Degree Date


Document Type

Dissertation - Public Access

Degree Name

Doctor of Education (EdD)

Academic Discipline

Community College Leadership


This study investigated the extent to which participation in co-curricular events enhances the achievement of student-learning outcomes in community college students. One community college in Illinois—Chicago Metropolitan Area Community College (CMACC), a pseudonym—was selected to research based on its robust co-curricular activity programming. A concurrent nested mixed methodology (Plano Clark & Creswell, 2007) was used, nesting quantitative data within qualitative data.

To generate quantitative data, a student survey was distributed to 128 students involved with co-curricular activities at CMACC. Participating students were asked to identify their involvement with co-curricular programming and how this participation correlated with the institution’s general education learning outcomes and related objectives. Quantitative data analysis found that participation (in 6 of the 15 co-curricular activity groups at CMACC) was correlated modestly though statistically significant to the achievement of institutional general education learning outcomes. These co-curricular groups include the following: Internship/Co-op, Multicultural, Career/Professional, Service and Awareness, Creative Arts, and Leadership.

To generate qualitative data, semi-structured interviews were conducted with individuals familiar with co-curricular programming at CMACC: two student leaders, two student activities staff members, two faculty members, and two student services administrators. Interview participants were asked about their perceptions regarding (a) co-curricular programming and its connection to the achievement of CMACC’s general education learning outcomes, (b) their thoughts about CMACC professionals regarding co-curricular activities, and (c) recommendations to improve the link of co-curricular activities to classroom learning. Chickering’s Theory of Identity Development provided the theoretical framework supporting this study.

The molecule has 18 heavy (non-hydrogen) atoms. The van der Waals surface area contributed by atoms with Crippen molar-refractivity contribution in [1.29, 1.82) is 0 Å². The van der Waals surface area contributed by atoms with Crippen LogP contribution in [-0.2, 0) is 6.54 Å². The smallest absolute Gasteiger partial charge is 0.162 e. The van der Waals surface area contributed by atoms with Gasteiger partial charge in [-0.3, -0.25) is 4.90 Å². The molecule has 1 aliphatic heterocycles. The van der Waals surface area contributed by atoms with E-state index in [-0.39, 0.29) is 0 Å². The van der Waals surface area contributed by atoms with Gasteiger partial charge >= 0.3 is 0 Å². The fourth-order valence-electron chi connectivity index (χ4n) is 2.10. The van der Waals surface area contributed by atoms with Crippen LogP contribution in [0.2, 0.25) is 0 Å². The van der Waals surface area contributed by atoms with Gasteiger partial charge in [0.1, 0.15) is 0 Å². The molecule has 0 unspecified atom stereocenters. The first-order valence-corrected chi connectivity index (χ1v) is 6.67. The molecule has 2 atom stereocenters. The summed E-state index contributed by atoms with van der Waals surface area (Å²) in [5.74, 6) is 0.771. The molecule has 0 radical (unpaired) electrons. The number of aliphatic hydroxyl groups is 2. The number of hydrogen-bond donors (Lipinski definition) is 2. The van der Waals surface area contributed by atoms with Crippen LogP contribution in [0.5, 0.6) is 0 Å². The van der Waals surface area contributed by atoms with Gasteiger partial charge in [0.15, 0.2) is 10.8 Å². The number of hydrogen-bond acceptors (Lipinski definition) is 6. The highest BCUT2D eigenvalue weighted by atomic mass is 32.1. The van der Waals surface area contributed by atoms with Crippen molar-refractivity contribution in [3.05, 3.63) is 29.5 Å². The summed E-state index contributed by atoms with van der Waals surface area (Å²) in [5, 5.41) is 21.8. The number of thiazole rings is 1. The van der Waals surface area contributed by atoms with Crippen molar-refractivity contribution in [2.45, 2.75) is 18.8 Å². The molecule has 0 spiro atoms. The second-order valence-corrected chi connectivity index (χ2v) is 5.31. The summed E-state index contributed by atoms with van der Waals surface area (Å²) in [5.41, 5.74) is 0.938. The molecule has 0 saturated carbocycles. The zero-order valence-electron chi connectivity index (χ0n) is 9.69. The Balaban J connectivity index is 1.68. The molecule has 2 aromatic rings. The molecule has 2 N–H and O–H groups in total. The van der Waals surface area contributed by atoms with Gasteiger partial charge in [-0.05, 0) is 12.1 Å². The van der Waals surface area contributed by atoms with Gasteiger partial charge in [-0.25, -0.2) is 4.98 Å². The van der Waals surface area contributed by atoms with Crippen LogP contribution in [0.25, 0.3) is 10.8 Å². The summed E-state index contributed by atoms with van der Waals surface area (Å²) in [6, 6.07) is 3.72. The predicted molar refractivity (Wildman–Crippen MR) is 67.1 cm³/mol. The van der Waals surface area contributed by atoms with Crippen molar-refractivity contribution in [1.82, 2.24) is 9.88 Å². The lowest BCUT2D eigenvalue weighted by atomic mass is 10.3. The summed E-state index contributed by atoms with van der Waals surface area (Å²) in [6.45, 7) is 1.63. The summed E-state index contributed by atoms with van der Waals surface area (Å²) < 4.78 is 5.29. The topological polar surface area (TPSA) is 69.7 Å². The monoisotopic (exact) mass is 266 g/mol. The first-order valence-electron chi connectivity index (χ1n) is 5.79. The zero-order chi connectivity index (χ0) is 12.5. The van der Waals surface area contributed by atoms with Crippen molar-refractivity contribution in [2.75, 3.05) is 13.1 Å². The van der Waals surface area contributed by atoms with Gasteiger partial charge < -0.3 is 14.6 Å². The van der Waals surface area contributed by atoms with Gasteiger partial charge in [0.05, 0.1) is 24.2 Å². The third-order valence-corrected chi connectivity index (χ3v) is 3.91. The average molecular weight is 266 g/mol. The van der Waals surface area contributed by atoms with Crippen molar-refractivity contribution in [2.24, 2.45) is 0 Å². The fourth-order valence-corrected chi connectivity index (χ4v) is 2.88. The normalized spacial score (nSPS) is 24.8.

Qualitative data analysis revealed themes that support co-curricular events and the achievement of student learning outcomes, including the following: sharing information with peers, using reputable sources to convey messages, knowing about current global trends and issues, planning finances and budgets, preparing for the workforce, blending technology with learning, being fiscally responsible, critiquing writing skills, and increasing social networking skills through technology. Qualitative data analysis also indicated that the perceptions of CMACC professionals’ understanding of co-curricular activities include such components as themes of support, recognition, value, and appreciation. Finally, interviewees recommended improving the link between co-curricular programming and the achievement of CMACC’s institutional learning outcomes by (a) exposing and assessing co-curricular activities, (b) communicating co-curricular activity opportunities, and (c) planning collaborative co-curricular and curricular events within the institution.